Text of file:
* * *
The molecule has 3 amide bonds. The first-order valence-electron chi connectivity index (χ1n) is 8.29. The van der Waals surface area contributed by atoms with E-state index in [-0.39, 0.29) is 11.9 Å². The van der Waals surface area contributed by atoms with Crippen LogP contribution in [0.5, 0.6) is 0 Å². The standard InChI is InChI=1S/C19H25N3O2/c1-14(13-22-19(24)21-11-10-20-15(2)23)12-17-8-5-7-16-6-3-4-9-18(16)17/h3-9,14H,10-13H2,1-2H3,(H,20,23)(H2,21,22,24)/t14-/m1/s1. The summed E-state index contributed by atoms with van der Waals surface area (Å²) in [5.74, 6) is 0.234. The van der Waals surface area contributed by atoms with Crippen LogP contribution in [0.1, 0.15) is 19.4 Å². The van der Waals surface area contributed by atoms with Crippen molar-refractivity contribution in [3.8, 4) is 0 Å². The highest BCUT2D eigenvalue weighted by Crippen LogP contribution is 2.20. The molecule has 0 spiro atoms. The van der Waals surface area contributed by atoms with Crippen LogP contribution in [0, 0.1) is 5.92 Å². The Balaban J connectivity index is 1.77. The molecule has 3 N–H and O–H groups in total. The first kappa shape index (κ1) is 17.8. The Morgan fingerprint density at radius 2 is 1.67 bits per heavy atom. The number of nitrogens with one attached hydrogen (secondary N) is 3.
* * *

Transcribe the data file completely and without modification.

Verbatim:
The molecule has 3 amide bonds. The first-order valence-electron chi connectivity index (χ1n) is 8.29. The van der Waals surface area contributed by atoms with E-state index in [-0.39, 0.29) is 11.9 Å². The van der Waals surface area contributed by atoms with Crippen LogP contribution in [0.5, 0.6) is 0 Å². The standard InChI is InChI=1S/C19H25N3O2/c1-14(13-22-19(24)21-11-10-20-15(2)23)12-17-8-5-7-16-6-3-4-9-18(16)17/h3-9,14H,10-13H2,1-2H3,(H,20,23)(H2,21,22,24)/t14-/m1/s1. The summed E-state index contributed by atoms with van der Waals surface area (Å²) in [5.74, 6) is 0.234. The van der Waals surface area contributed by atoms with Crippen LogP contribution in [0.1, 0.15) is 19.4 Å². The van der Waals surface area contributed by atoms with Crippen molar-refractivity contribution in [3.8, 4) is 0 Å². The highest BCUT2D eigenvalue weighted by Crippen LogP contribution is 2.20. The molecule has 0 spiro atoms. The van der Waals surface area contributed by atoms with Crippen LogP contribution in [0, 0.1) is 5.92 Å². The Balaban J connectivity index is 1.77. The molecule has 3 N–H and O–H groups in total. The first kappa shape index (κ1) is 17.8. The Morgan fingerprint density at radius 2 is 1.67 bits per heavy atom. The number of nitrogens with one attached hydrogen (secondary N) is 3.